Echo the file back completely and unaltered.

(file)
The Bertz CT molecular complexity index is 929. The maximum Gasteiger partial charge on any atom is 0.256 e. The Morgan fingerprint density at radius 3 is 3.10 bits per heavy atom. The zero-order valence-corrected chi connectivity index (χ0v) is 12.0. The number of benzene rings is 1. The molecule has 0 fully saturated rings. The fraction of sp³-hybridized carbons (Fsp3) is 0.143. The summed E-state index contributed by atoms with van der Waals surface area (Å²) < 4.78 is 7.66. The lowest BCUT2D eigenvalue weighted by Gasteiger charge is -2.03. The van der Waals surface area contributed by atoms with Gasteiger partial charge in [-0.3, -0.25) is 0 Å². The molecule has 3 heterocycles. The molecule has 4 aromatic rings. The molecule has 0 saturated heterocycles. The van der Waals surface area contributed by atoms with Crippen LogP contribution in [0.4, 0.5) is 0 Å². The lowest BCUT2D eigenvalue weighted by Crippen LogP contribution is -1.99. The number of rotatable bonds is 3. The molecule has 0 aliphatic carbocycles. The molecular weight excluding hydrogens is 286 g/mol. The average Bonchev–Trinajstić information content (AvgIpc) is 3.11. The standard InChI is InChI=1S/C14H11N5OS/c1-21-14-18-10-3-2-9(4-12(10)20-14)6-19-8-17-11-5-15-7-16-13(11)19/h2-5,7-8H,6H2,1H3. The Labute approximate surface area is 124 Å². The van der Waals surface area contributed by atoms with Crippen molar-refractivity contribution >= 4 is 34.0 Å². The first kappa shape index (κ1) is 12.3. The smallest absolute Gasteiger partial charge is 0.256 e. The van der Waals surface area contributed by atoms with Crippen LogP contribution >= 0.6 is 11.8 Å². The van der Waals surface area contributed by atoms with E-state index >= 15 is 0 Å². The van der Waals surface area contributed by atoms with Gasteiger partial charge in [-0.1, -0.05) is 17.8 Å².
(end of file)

The Bertz CT molecular complexity index is 929. The maximum Gasteiger partial charge on any atom is 0.256 e. The Morgan fingerprint density at radius 3 is 3.10 bits per heavy atom. The zero-order valence-corrected chi connectivity index (χ0v) is 12.0. The number of benzene rings is 1. The molecule has 0 fully saturated rings. The fraction of sp³-hybridized carbons (Fsp3) is 0.143. The summed E-state index contributed by atoms with van der Waals surface area (Å²) < 4.78 is 7.66. The lowest BCUT2D eigenvalue weighted by Gasteiger charge is -2.03. The van der Waals surface area contributed by atoms with Gasteiger partial charge in [-0.3, -0.25) is 0 Å². The molecule has 3 heterocycles. The molecule has 4 aromatic rings. The molecule has 0 saturated heterocycles. The van der Waals surface area contributed by atoms with Crippen LogP contribution in [0.4, 0.5) is 0 Å². The lowest BCUT2D eigenvalue weighted by Crippen LogP contribution is -1.99. The number of rotatable bonds is 3. The molecule has 0 aliphatic carbocycles. The molecular weight excluding hydrogens is 286 g/mol. The average Bonchev–Trinajstić information content (AvgIpc) is 3.11. The standard InChI is InChI=1S/C14H11N5OS/c1-21-14-18-10-3-2-9(4-12(10)20-14)6-19-8-17-11-5-15-7-16-13(11)19/h2-5,7-8H,6H2,1H3. The Labute approximate surface area is 124 Å². The van der Waals surface area contributed by atoms with Crippen molar-refractivity contribution >= 4 is 34.0 Å². The first kappa shape index (κ1) is 12.3. The smallest absolute Gasteiger partial charge is 0.256 e. The van der Waals surface area contributed by atoms with Crippen LogP contribution >= 0.6 is 11.8 Å². The van der Waals surface area contributed by atoms with E-state index >= 15 is 0 Å². The van der Waals surface area contributed by atoms with Gasteiger partial charge in [-0.1, -0.05) is 17.8 Å².